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Aaron Levie, elephant hunter: Why the cloud’s consummate poster boy is actually an outlier | PandoDaily

Stashed in: Cloud, Marc Andreessen, Dropbox, @sarahcuda, Awesome, Box!, Box

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Aaron Levie seems quite ruthless:

There is none of that consumer Web “build what you love, and the masses will flock” sensibility here. Levie doesn’t care what he wants to build. He wants to build what they want. He wants to solve their problems, allay their fears, and fulfill their deepest, nerdiest IT desires. And he wants to build the next multi-billion enterprise software company doing it.

Okay, so IS he competing with Dropbox or not?

It sure does look like it:

Box is in the news today for something that at first seems entirely counter to what I describe above: It’s releasing a new $5 per user plan that’s aimed for small business, and doubling the amount of free storage it offers from 5 to 10 gigabytes. “We think doubling down on the freemium part of the business will bring us into companies of all sizes,” Levie says.

From hoodies to suits... but he still wears sneakers.

Both told him to spend way more time with customers, and he has. He slowly migrated from hoody to the jeans-and-a-blazer combo to now wearing suits everyday. (Even if they are still always topped off by his famous Day-Glo tennis shoes.)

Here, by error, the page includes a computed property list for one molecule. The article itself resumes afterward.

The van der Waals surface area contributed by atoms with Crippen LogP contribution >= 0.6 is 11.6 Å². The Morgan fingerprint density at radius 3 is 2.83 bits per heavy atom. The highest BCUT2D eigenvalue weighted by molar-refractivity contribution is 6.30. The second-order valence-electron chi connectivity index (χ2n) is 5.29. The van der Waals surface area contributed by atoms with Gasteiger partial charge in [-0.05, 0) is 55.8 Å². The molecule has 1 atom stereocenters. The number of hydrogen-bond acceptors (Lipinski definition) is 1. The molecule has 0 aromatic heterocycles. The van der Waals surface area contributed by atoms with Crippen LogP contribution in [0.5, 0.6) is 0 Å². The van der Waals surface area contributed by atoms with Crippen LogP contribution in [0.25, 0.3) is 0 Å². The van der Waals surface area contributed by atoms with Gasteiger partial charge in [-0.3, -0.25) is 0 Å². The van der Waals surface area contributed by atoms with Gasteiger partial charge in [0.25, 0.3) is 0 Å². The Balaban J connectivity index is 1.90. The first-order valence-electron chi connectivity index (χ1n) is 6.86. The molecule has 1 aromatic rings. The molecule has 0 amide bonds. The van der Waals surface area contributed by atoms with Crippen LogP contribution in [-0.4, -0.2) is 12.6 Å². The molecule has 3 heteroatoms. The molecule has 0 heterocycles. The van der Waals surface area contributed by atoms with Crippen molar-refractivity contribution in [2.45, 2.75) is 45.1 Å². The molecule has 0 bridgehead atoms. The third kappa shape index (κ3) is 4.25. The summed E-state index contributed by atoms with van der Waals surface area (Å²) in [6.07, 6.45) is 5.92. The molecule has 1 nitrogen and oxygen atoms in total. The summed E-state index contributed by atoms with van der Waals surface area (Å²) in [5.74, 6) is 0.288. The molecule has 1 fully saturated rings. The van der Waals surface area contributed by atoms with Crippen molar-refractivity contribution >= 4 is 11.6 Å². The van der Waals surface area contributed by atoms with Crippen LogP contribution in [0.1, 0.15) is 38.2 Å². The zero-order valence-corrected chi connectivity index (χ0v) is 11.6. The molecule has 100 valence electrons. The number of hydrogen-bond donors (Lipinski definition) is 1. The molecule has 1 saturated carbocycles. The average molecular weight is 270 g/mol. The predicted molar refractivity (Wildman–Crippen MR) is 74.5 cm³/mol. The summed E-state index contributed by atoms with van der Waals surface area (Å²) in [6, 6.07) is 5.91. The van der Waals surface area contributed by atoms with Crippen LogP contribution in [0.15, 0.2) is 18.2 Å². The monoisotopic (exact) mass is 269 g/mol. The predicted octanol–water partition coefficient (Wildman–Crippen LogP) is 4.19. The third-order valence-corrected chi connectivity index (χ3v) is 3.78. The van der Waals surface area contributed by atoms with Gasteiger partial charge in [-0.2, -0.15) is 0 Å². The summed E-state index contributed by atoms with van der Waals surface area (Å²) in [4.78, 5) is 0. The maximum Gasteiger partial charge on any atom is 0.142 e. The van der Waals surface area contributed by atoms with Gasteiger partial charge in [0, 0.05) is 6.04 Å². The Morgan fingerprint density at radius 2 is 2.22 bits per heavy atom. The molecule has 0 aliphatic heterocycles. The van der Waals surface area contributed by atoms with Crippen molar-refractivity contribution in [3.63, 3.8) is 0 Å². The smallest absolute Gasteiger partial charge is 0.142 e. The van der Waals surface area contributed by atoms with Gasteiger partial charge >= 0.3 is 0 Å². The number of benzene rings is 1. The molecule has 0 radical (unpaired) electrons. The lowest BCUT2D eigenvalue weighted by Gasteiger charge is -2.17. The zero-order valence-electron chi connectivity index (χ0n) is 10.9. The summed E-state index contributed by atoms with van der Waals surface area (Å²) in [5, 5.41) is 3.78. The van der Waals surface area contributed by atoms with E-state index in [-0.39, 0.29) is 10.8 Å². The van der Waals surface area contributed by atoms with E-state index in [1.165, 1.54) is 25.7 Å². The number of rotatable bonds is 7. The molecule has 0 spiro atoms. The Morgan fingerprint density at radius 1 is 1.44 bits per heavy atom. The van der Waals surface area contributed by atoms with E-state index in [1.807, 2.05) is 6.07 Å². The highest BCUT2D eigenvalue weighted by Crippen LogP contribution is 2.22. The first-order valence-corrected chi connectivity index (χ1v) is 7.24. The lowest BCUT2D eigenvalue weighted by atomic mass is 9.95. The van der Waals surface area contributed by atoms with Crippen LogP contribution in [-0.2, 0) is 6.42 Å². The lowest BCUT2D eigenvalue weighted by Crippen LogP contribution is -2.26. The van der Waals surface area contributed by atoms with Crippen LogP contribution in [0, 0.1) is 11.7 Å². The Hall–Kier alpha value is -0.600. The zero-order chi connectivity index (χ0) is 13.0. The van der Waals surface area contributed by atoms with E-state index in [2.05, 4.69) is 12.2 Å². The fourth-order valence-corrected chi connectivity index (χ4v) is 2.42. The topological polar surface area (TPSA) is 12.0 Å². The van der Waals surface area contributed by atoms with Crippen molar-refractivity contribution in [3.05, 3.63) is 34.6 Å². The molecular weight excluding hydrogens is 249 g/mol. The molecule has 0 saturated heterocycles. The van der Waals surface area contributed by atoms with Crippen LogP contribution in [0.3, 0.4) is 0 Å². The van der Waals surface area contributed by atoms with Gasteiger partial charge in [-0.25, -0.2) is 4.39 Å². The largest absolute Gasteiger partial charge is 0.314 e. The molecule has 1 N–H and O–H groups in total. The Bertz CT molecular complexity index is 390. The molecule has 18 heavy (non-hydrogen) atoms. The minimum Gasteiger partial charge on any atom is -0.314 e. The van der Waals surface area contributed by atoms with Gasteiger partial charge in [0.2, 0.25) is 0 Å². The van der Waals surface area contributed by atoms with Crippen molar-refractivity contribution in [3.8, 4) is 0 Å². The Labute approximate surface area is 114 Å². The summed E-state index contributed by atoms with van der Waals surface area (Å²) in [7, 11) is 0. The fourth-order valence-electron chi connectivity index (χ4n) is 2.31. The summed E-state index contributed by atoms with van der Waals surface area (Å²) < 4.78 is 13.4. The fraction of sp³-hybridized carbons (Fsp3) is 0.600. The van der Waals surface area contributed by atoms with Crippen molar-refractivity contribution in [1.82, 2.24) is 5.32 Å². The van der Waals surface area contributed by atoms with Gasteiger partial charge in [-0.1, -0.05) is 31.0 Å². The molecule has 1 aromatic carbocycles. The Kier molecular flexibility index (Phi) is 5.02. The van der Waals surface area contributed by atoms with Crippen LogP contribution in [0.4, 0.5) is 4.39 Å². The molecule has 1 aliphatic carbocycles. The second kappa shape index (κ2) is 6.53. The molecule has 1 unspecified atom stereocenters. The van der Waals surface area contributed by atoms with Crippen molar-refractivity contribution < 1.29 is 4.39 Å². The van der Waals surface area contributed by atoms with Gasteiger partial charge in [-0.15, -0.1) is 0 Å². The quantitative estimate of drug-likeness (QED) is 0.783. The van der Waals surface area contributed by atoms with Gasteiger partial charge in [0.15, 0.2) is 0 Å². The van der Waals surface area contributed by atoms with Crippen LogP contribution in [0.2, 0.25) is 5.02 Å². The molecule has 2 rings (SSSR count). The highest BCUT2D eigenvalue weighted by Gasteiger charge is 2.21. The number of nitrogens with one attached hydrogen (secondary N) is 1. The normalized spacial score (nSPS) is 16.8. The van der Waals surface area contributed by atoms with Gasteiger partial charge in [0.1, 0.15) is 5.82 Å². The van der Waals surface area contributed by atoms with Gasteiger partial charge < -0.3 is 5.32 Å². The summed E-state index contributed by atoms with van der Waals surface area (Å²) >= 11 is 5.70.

Aaron Levie likes history and butt kissing:

In a Valley obsessed with what’s new, Levie is obsessed with history. The only unifying themes to the Box conference rooms are words and names that hearken back to the company and the Valley’s big moments. While a young Mark Zuckerberg once asked Marc Andreessen what Netscape did, Levie has a conference room named after the iconic Valley company. In a place where youth is prized because of what it doesn’t know, Levie sees his as a handicap he actively tries to overcome. [Andreessen, whose venture firm is an investor in Box, is an investor in PandoDaily as well.]

Aaron Levie doesn't prospect and he doesn't close:

One of the reason he has a good sales record is that he has a very professional, experienced sales team who knows exactly how to use him. He isn’t in charge of the process. He isn’t prospecting. He isn’t closing. He’s whooshing in once things look pretty good to give customers some comfort around where the company is headed. “By the time I’m having a conversation with a customer, it’s later in the process,” he says. In baseball terms, he’s more the middle-reliever bridging between the starter and the closer.

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